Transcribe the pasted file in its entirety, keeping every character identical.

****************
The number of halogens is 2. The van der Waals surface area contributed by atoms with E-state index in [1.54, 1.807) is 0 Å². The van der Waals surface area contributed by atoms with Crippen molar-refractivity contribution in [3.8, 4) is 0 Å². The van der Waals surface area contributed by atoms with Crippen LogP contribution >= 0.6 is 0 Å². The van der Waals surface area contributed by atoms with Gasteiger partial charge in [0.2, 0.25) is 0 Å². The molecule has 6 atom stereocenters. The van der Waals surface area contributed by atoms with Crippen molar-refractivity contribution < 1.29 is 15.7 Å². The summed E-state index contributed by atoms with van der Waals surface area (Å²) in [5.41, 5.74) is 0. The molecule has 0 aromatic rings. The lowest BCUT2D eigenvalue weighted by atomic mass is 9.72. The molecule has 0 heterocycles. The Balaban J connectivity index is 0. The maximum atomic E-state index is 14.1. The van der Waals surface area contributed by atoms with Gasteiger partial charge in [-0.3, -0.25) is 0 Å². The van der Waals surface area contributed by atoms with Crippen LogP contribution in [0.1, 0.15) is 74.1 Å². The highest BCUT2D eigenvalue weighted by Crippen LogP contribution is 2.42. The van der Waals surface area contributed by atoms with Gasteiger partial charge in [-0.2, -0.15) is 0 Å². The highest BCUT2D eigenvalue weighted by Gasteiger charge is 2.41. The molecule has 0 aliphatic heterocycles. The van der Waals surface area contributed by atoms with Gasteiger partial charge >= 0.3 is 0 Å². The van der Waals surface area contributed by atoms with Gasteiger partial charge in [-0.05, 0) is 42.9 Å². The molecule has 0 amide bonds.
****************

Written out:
The number of halogens is 2. The van der Waals surface area contributed by atoms with E-state index in [1.54, 1.807) is 0 Å². The van der Waals surface area contributed by atoms with Crippen molar-refractivity contribution in [3.8, 4) is 0 Å². The van der Waals surface area contributed by atoms with Crippen LogP contribution >= 0.6 is 0 Å². The van der Waals surface area contributed by atoms with Gasteiger partial charge in [0.2, 0.25) is 0 Å². The molecule has 6 atom stereocenters. The van der Waals surface area contributed by atoms with Crippen molar-refractivity contribution < 1.29 is 15.7 Å². The summed E-state index contributed by atoms with van der Waals surface area (Å²) in [5.41, 5.74) is 0. The molecule has 0 aromatic rings. The lowest BCUT2D eigenvalue weighted by atomic mass is 9.72. The molecule has 0 heterocycles. The Balaban J connectivity index is 0. The maximum atomic E-state index is 14.1. The van der Waals surface area contributed by atoms with Gasteiger partial charge in [-0.3, -0.25) is 0 Å². The van der Waals surface area contributed by atoms with Crippen LogP contribution in [0.1, 0.15) is 74.1 Å². The highest BCUT2D eigenvalue weighted by Crippen LogP contribution is 2.42. The van der Waals surface area contributed by atoms with Gasteiger partial charge in [-0.2, -0.15) is 0 Å². The highest BCUT2D eigenvalue weighted by Gasteiger charge is 2.41. The molecule has 0 aliphatic heterocycles. The van der Waals surface area contributed by atoms with Gasteiger partial charge >= 0.3 is 0 Å². The van der Waals surface area contributed by atoms with Gasteiger partial charge in [-0.05, 0) is 42.9 Å². The molecule has 0 amide bonds.